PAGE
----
Arctic Yearbook 2015 - Page 346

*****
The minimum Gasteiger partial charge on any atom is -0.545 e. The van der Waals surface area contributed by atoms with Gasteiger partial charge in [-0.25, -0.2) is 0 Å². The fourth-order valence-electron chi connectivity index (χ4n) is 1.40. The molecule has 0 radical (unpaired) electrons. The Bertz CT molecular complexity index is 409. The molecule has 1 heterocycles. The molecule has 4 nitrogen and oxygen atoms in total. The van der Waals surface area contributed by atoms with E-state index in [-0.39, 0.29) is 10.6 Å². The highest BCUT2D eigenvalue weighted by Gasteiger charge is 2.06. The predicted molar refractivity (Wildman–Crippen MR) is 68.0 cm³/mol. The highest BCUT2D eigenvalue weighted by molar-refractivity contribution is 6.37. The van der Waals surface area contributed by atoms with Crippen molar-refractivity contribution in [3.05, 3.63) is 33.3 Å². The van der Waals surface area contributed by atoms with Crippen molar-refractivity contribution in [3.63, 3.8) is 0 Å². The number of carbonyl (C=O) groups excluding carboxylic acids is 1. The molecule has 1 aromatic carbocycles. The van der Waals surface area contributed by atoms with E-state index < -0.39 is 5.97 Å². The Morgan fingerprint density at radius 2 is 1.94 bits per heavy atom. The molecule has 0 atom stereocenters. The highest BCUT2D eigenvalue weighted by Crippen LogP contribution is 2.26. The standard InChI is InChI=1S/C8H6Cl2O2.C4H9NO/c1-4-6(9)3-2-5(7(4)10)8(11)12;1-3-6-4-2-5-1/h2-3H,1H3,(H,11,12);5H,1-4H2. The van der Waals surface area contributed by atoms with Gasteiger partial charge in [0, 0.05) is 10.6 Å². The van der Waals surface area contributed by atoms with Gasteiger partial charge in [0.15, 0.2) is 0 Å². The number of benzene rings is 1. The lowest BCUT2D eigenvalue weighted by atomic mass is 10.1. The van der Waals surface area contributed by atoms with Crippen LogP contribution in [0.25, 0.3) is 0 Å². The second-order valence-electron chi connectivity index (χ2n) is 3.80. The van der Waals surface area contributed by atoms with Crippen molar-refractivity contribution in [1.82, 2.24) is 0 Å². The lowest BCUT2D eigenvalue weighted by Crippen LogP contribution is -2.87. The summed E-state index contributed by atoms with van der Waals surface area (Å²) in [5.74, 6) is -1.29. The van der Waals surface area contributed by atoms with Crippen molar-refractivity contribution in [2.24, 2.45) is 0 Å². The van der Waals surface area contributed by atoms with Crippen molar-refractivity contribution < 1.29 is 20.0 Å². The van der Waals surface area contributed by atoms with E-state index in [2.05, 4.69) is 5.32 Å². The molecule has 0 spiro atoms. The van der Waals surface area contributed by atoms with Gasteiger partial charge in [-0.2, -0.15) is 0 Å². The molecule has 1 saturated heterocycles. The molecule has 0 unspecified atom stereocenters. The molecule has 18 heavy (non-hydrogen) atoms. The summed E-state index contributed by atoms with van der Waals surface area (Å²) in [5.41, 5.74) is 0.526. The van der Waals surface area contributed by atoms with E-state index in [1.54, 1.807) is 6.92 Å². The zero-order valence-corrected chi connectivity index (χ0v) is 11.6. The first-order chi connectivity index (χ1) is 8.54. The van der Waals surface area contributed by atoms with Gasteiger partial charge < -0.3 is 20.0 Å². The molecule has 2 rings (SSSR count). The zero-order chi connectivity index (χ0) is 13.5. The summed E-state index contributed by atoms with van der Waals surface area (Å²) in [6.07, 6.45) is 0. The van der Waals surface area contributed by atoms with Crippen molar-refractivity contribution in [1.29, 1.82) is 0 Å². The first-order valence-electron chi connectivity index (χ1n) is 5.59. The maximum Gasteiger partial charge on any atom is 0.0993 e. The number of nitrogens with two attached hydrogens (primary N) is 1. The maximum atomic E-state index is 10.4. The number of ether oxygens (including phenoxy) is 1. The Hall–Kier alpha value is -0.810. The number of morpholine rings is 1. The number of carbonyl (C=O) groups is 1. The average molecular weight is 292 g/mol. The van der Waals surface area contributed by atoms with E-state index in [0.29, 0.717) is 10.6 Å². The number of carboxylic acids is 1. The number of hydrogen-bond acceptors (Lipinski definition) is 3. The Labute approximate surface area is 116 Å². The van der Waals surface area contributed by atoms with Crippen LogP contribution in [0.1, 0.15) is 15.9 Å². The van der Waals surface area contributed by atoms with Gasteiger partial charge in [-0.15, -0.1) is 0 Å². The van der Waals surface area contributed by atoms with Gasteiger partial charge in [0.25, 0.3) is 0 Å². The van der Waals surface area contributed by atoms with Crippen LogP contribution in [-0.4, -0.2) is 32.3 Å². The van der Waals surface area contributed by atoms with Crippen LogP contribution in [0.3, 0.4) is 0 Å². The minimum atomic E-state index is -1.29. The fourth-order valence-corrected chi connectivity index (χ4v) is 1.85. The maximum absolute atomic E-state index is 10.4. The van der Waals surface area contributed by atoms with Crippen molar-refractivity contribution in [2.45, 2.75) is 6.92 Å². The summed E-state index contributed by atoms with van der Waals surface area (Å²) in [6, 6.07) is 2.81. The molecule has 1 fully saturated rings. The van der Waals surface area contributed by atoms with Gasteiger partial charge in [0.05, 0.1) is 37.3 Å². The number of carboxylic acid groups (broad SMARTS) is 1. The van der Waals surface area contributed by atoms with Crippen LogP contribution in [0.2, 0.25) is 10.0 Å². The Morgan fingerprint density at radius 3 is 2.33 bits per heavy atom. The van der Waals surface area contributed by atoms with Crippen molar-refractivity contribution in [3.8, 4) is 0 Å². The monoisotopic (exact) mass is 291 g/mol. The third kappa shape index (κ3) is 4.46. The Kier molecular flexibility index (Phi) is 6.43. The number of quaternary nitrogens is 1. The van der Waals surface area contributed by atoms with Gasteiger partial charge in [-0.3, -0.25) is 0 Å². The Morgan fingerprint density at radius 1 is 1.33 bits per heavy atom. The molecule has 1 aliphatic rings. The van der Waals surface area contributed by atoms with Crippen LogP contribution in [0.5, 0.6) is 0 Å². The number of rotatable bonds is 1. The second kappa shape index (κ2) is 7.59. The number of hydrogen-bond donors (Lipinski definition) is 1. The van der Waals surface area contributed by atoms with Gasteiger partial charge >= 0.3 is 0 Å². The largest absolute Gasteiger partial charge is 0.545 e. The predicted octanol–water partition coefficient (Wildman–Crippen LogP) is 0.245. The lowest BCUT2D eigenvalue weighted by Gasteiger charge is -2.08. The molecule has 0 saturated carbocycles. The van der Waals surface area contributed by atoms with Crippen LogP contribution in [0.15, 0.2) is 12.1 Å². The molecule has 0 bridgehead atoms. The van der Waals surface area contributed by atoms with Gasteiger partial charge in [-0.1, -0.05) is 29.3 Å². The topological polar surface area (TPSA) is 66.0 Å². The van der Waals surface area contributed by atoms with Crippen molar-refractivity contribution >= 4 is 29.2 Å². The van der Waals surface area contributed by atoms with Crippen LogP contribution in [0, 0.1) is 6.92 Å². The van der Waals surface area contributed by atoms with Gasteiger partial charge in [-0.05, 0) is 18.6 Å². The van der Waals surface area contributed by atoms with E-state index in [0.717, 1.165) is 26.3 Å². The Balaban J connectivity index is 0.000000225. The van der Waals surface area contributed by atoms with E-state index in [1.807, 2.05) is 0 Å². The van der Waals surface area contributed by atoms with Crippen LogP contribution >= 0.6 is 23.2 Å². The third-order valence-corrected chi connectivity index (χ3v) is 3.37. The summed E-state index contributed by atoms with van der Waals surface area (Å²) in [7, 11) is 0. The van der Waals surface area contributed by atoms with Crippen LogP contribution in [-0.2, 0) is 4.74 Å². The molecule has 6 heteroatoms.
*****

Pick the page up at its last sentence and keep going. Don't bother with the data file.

346 Arctic Yearbook 2015 notification to the troops involved – the Russian Federation bypassed its politically-binding obligations as a participating state of the Organization for Security and Co-operation in Europe (OSCE) and was thus not obliged to internationally announce the exercise in advance or to invite foreign military observers. This raised some controversial debate about whether Russia’s exercise was a direct response to Norway’s military activities or not (Bentzrød 2015a). While such a connection is difficult to prove and Russia was also arguably compliant with its international obligations, its behaviour did not – and probably was not supposed to – send an unequivocal signal of détente. It rather lines up in a series of events which seem to mark a decreasing level of trust in the region. By the end of the Cold War the Arctic had only a limited potential for military conflict (Welch 2013: 2 f.). In fact, for years the Arctic was characterized by researchers and diplomats alike as an environment in which any form of military escalation was very unlikely (Welch 2013; Lind 2014; Bergh 2014; Wezeman 2014). One could argue that the Arctic was developing towards a convincing example of a ‘Security Community.’ On the other hand, unlike the theoretical concept that Emanuel Adler and Michael Barnett had proposed, this ‘Arctic security community’ had started to form around ‘soft’ security issues in the ‘economic and environmental’ as well as in the ‘human’ dimension of security and beyond the traditional understanding of states as the only capable security providers. At the same time, ‘hard’ security issues were excluded from much of the Arctic security discourse and this incomprehensive security approach has made the region vulnerable to spillover-effects of geo-political tensions emanating from the crisis around Ukraine. As these now seem to slowly threaten even the good track record of cooperation on ‘soft’ security issues in the Arctic, this article advocates for a broadening of the theoretical concept of ‘Security Communities’, to include security issues along all three dimensions of the OSCE’s comprehensive security approach as well as to consider additional actors and providers of security, other than the state. For this purpose, the article will first briefly outline the traditional theoretical concept of security communities. Afterwards, it assesses the extent to which the Arctic today can be considered a traditional security community, and to what degree spillover effects from the crisis in and around Ukraine have influenced this development, if at all. This analysis shall also highlight some of the shortcomings of the traditional concept of security communities in which security issues are not sufficiently addressed across all three security dimensions and almost exclusively dominated by states. The article will conclude by discussing the advantages of enhancing the traditional concept of security communities. It will furthermore discuss ways through which the Arctic states can facilitate the formation of a comprehensive Arctic security community in the future and how the region might even be able to transform into a proving ground for restoring trust and mutual confidence beyond its borders. Practical examples used in this article will be primarily chosen from the bilateral relations between Norway and Russia. As this article does not claim to deliver a full-fledged in-depth analysis, the presented line of argumentation should be treated as an initiatory discussion for broader ones on security in the High North in the future. Schaller